Wednesday, March 4, 2015

Who are You? Tell the Truth, at Least to Yourself

There are a number of debates on questions of personal financial that share a common root problem. Are financial questions simple math problems with an obvious solution or are they primarily questions of human behavior and psychology?

I try to simultaneously embrace both sides of the argument by asking the question, “Who are you?” If you know the answer to that question, then you will be better able to choose an appropriate path to financial freedom.

Consider: Which is a better debt reduction method, the debt snowball or the debt avalanche. They are both proven, effective methods of debt reduction, but authors strongly disagree on the best method. Both camps recommend racking and stacking your debts. They both recommend that the debtor pay the minimum on all but one of these debts. Then every bit of available spare money should be targeted on eliminating the first debt on the list. When that first debt is paid off then all the money going to that debt should be added to minimum payment being made to the second debt until it is eliminated. It is obvious that such a strategy will gain momentum over time until the student is debt free.

The problem lies in how to rack and stack the debts. The mathematically correct method is the debt avalanche. List the debts from highest interest rate to lowest interest rate. Pay of the highest interest rate first. This could save the debtor considerable amounts of money over time when compared to the debt snowball.

But is that the best path for you?

The debt snowball lists the debts from smallest to largest, ignoring the interest rates. In his considerable experience, Dave Ramsey has determined that quick initial victories motivate his students to persevere in their debt reduction efforts. Those who attempt to use the debt avalanche are more likely to give up. I can’t listen to the Dave Ramsey radio show very often. It is just too depressing. People call Dave who have made a complete hash of their financial life by their phenomenally bad decisions. Still, they just don’t get it. They believe that they are not doing anything wrong. Dave screams at them for a few minutes until he has their attention. Then he offers some appropriate counsel from his “seven baby steps” and a free book or a free pass to one of his courses.

If you are in serious credit card debt, if you don’t understand compound interest, if you have a track record of unwise financial decisions, you should probably use the debt snowball. If you are a young engineer who, understanding the power of compound interest took on a manageable amount of student debt to get a master’s degree and a better job, the debt avalanche could well be the preferable method.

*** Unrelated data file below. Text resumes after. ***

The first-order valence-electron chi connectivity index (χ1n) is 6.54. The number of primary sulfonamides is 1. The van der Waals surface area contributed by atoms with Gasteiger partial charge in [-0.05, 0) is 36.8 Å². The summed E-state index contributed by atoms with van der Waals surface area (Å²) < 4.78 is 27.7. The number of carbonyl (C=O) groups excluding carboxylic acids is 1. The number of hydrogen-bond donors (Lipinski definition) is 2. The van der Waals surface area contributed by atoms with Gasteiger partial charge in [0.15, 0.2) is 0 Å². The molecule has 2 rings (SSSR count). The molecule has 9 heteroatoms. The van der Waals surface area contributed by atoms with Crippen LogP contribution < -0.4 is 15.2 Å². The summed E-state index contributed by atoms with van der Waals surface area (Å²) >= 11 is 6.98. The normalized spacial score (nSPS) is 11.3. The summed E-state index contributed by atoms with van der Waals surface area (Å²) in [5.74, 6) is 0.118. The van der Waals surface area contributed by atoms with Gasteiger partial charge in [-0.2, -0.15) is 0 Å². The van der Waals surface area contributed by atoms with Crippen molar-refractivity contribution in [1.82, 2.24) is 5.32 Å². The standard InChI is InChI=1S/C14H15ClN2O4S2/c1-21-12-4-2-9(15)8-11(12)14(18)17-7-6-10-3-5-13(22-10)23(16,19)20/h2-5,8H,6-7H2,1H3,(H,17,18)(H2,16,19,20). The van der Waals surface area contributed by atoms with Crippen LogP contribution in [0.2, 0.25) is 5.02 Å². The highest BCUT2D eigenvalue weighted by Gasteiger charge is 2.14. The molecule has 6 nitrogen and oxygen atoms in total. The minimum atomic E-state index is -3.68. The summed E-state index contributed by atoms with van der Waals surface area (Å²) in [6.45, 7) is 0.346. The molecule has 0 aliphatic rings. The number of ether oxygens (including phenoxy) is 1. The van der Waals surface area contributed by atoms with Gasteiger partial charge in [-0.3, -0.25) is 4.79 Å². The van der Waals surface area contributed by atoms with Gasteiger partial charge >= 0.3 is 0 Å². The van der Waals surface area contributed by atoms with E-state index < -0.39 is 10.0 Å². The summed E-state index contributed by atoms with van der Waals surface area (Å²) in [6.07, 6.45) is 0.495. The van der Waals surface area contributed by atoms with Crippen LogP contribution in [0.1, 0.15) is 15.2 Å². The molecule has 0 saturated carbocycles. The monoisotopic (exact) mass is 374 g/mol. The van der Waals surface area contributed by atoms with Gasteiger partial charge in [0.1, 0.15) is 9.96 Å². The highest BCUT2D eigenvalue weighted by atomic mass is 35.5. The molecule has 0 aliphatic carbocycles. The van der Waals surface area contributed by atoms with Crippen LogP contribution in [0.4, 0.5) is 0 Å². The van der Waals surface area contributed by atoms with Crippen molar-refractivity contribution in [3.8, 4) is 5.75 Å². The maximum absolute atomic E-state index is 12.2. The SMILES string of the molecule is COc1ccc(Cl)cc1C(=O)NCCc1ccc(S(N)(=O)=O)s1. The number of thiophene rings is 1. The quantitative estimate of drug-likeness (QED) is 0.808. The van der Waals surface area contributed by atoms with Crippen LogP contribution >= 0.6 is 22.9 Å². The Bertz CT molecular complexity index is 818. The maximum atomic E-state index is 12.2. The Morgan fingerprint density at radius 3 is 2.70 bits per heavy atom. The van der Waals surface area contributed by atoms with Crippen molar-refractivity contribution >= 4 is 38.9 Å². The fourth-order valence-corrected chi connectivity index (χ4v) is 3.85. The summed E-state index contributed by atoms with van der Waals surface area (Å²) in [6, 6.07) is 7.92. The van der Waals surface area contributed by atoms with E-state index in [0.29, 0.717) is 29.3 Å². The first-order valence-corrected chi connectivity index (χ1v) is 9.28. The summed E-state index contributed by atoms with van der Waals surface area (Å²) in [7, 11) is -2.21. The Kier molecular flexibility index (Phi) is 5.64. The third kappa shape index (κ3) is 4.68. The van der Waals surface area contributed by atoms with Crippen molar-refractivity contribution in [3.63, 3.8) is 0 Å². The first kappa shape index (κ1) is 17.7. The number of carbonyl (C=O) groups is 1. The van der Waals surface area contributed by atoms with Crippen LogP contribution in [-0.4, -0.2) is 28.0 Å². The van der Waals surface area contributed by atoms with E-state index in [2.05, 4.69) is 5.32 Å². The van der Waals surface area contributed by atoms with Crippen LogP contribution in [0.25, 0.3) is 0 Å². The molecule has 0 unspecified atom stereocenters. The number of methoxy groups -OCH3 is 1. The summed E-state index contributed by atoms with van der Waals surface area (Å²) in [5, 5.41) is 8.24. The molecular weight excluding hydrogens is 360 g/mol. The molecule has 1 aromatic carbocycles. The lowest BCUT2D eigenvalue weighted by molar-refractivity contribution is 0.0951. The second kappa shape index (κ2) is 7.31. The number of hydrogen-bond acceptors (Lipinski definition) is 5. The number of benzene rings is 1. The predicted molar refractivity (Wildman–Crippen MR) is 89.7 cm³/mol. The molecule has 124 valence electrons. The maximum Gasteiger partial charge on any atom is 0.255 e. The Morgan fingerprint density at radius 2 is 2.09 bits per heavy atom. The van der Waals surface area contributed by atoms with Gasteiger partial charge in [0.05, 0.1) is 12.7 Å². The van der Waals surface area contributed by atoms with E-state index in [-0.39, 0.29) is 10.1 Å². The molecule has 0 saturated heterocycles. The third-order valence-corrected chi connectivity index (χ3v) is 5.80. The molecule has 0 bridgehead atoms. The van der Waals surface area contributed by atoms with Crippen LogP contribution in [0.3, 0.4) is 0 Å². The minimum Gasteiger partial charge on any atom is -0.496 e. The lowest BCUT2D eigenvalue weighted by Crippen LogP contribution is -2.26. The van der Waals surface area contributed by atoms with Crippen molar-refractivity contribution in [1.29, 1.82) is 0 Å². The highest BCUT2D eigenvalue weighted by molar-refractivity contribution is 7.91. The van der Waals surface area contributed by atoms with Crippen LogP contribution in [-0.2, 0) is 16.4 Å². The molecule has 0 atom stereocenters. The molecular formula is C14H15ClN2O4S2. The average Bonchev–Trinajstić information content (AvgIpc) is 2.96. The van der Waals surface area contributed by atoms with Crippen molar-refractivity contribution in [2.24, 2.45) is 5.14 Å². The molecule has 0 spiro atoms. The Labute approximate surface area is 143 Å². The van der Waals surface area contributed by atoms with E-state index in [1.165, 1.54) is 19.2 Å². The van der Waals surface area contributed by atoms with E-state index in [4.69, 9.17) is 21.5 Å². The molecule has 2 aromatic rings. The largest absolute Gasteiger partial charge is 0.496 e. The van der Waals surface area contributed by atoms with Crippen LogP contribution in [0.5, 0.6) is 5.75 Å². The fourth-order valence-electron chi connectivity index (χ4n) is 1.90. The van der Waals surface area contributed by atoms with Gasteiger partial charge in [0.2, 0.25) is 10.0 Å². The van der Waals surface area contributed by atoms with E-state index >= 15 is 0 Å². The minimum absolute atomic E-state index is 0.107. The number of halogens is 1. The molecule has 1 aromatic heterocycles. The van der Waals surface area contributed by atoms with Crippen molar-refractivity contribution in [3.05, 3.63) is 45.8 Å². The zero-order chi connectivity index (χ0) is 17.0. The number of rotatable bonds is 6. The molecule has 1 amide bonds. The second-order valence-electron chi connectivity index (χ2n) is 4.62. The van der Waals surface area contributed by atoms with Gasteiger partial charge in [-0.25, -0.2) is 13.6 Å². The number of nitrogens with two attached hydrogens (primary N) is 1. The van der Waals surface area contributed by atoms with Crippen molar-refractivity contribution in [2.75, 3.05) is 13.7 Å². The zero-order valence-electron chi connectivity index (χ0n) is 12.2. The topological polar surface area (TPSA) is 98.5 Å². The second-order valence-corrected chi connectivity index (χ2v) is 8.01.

Almost no responsible authors recommend the use of a Home Equity Line of Credit (HELOC) to lower the overall cost of interest on a diverse portfolio of consumer loans. If I can pay off a 15% credit card with 5% money from a HELOC, why shouldn’t I take advantage of the equity in my home to pay off expensive consumer debt?

Again answer the question, “Who are you?”

Credit card debt is typically unconscious or at best semi-conscious debt accumulated by a consistent pattern of irresponsible impulse purchases over an extended period of time. In some instances people have amassed substantial credit card debt attempting to “live on their credit cards” using them to fund the everyday purchases of life. Their income is less than their actual cost of living. This problem will never be solved by debt—of any kind.

Cleaning up consumer debt by placing a lean on your primary residence is almost never a good idea, even though it is the mathematically preferable option. If buying habits and the consistent misuse of consumer credit caused your problems, it is unlikely that you will completely and instantaneously overcome a lifetime of unwise behavior with a consolidation loan. Instead, the data indicates, that carrying a wallet full of credit cards with zero balances; you will resume the habits that led you to the use of a HELOC in the first place.

Although it is totally counterintuitive, it is unlikely that a sudden influx of more money will solve your problems with money. A University of California study indicates that winning the lottery will not increase your happiness. There will be a brief spike in happiness, but then the lottery winner tends to revert to his base psychological condition. A study by the state of Florida indicates that lottery winners are twice as likely to go bankrupt when compared to the general population. I guess people who spend significant amounts of money on lottery tickets are demonstrating that they don’t know much about managing their money.

The anecdotal evidence is even worse than the controlled studies. A Forbes article tells the story of Jack Whittaker who won a $315 Million Powerball Jackpot. Within five years, he was repeatedly robbed, twice arrested for drunk driving, lost his granddaughter under “suspicious circumstances,” and lost almost all of his money. He told reporters, “I wish I’d torn that ticket up.”

First answer the question, “Who are you?” Once you understand yourself, your limitations, the root causes of your behavior, then you can better find your way to financial freedom. This is a never ending, iterative, spiral process. Start where you are. Without guilt, shame, or judgment examine your financial condition. Where do you stand? How did you get there? What can you do to improve your situation? Then day by day take action. Examine the results of your efforts.

Repeat endlessly.

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